POLITICS

Openly Gay Delegate Makes Impassioned Plea To Soften GOP Stance On Gay Marriage

The GOP's Platform Committee ultimately voted down her proposal to make the party more accepting of same-sex marriage.

CLEVELAND ― An impassioned plea by a gay Republican delegate for the party to soften its stance on same-sex marriage failed to sway enough of her colleagues on the Platform Committee, which met Monday a week ahead of the convention to hammer out

a statement of the GOP’s core principles.

District of Columbia delegate Rachel Hoff identified herself as the “first openly gay member on the Republican Platform Committee” and struggled to hold back tears as she pleaded with her fellow colleagues to accept a more neutral position on gay marriage. Her proposed amendment called for the party to “encourage and welcome a thoughtful conversation among Republicans” about the meaning of marriage.

“We are your daughters, your sons, your friends, your neighbors, your colleagues, the couple that sits next to you in church. And one day when I am ready to marry the woman I love, I hope it will be me. Freedom means freedom for everyone, including gays and lesbians. We should have the freedom to enter into relationships and receive the same protections as heterosexual couples,” Hoff said.

“In high school I chose to be Republican,” she continued. “My parents were not Republican, so I wasn’t born this way. I chose to be Republican because I believe in the same principles as you do.”

“I’m here,15 years later,” Hoff added, “still in this great party despite the hurtful rhetoric and stance on these issues. And all I ask today is to include me and those like me, and not exclude us, by simply acknowledging that thoughtful Republicans represent multiple views on the definition of marriage.”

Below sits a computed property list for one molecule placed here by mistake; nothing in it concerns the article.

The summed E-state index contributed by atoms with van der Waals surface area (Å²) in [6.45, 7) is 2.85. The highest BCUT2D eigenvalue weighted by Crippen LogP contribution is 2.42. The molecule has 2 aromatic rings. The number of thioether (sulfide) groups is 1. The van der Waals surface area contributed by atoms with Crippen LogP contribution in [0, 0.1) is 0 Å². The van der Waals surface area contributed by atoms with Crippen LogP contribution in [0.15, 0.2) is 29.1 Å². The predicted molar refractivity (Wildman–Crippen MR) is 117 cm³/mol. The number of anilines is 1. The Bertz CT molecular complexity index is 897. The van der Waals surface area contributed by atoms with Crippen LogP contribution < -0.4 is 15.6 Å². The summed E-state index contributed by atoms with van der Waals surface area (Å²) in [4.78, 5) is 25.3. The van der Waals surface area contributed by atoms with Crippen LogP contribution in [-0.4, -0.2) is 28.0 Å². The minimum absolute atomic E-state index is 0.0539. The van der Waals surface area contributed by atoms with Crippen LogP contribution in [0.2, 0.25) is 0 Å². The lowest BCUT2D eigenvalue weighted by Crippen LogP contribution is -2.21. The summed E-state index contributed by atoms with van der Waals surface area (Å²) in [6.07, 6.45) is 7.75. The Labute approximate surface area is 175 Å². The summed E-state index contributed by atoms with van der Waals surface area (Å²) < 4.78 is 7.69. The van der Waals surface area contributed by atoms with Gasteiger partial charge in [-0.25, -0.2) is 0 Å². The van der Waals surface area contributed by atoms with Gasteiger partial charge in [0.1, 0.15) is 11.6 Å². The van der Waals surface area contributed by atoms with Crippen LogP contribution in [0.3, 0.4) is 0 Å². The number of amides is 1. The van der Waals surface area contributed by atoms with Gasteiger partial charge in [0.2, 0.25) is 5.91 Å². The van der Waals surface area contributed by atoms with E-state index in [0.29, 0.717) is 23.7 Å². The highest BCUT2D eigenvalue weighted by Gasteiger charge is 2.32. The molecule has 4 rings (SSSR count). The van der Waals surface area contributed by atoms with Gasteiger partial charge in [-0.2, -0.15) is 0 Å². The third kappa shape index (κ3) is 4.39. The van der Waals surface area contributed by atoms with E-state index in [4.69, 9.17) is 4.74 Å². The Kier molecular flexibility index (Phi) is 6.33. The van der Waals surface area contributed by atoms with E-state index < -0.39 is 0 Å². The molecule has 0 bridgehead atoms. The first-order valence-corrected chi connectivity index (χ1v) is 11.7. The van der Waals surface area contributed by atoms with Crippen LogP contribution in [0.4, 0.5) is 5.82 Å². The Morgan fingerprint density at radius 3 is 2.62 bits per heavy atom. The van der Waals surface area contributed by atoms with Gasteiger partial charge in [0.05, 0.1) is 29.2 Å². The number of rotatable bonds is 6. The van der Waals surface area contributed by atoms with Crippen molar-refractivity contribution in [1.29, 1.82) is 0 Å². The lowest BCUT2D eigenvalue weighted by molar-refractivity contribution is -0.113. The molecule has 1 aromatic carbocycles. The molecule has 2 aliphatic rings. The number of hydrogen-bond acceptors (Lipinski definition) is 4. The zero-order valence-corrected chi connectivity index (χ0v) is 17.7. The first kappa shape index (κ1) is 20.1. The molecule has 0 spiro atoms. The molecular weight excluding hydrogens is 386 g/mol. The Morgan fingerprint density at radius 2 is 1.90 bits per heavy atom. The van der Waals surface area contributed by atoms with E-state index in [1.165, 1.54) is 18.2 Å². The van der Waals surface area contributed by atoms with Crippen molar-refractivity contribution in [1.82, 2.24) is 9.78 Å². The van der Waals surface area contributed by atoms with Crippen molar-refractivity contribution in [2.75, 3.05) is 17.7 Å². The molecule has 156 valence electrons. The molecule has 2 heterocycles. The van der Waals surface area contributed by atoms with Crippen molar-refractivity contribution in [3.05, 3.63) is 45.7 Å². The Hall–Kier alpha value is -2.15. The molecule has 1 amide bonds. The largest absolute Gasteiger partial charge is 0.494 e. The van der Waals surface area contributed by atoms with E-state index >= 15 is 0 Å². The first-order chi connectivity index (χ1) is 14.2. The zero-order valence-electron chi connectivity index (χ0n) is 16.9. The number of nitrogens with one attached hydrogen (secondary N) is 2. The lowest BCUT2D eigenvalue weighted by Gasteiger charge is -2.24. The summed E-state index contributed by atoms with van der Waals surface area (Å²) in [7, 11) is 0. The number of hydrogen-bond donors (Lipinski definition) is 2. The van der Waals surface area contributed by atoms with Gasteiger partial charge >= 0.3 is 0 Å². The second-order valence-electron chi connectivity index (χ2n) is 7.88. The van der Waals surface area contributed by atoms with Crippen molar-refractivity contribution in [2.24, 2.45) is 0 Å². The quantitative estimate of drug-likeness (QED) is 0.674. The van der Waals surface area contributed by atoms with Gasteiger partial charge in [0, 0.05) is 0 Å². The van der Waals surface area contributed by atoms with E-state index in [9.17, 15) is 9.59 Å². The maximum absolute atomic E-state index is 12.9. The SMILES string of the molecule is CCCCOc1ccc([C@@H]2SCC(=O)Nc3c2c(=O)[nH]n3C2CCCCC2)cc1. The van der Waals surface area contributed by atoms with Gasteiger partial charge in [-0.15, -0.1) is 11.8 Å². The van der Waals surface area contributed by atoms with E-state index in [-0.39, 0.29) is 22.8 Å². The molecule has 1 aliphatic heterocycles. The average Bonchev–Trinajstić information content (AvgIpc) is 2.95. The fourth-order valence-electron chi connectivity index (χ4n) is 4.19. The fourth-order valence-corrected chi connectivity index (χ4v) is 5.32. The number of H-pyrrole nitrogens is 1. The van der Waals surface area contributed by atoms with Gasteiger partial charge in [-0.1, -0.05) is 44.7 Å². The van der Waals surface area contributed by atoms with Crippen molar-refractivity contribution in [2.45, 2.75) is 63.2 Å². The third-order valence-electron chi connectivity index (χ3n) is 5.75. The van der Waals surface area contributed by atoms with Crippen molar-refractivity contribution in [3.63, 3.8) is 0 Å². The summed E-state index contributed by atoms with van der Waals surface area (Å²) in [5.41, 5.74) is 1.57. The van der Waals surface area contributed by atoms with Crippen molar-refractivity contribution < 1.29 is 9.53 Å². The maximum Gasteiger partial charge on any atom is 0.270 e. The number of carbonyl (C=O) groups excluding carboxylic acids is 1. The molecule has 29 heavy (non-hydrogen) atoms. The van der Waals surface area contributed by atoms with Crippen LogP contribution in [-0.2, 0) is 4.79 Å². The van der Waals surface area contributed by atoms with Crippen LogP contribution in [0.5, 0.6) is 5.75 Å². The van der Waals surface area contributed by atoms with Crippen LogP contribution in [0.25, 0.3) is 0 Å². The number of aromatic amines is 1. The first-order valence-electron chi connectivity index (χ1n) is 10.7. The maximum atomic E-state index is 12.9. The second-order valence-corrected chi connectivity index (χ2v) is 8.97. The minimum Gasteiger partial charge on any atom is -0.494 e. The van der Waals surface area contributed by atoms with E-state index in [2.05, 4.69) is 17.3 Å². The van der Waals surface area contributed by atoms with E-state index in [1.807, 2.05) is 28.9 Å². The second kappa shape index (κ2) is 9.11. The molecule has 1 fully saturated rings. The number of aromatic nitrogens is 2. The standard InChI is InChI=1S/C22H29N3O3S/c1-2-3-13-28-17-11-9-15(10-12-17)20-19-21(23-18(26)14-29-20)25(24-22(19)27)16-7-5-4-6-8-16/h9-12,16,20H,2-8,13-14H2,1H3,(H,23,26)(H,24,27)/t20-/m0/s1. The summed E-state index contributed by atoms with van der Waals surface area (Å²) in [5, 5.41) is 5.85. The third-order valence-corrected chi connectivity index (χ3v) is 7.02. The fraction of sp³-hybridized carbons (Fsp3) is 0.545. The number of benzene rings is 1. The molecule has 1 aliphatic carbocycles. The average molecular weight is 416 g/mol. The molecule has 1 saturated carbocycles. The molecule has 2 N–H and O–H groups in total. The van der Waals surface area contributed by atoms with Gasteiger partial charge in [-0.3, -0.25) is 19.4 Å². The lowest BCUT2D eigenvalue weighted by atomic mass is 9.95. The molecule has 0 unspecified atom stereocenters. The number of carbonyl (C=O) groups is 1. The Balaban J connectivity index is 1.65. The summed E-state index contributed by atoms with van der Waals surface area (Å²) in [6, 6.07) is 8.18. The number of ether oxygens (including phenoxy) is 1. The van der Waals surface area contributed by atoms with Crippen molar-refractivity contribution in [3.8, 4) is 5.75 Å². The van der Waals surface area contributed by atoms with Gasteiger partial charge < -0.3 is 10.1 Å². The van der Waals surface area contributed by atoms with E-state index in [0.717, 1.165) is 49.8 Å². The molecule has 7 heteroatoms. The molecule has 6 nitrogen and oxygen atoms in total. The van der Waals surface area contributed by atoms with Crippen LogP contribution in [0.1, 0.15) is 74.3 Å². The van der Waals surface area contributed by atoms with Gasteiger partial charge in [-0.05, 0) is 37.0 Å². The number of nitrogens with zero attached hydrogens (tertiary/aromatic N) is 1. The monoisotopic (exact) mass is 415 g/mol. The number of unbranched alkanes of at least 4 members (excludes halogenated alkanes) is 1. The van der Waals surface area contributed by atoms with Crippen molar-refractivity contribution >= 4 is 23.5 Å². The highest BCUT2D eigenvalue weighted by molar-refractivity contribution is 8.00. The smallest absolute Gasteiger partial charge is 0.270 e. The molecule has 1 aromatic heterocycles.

Hoff’s plea was not received warmly.

“I appreciate the sincerity of the maker of this motion. This issue was thoroughly discussed in our subcommittee, and the majority opinion is recorded,” noted a delegate from Oklahoma, referring to a previous vote in the subcommittee.

The committee was also ungenerous in the time it allotted for debating Hoff’s amendment. Unlike previous motions under consideration before the full committee that got lengthy periods of debate, such as the fate of the little-known sage grouse or the teaching of the Bible in public schools, Hoff’s amendment was immediately called upon for a vote.

Despite the fact that the amendment failed, the DC delegate did not go home completely empty-handed. She requested a vote by hand ― the only such vote of the night ― and it showed some support among the party members on the issue. 

At a press conference afterward, Republican politicians defended the proceedings surrounding Hoff’s motion.

“She is included in the party, she is an active member of the party. What you saw was a spirited debate,” said Wyoming Sen. John Barrasso said.

Oklahoma Gov. Mary Fallin said the fact that Hoff was even at the meeting “shows it’s a big tent.” 

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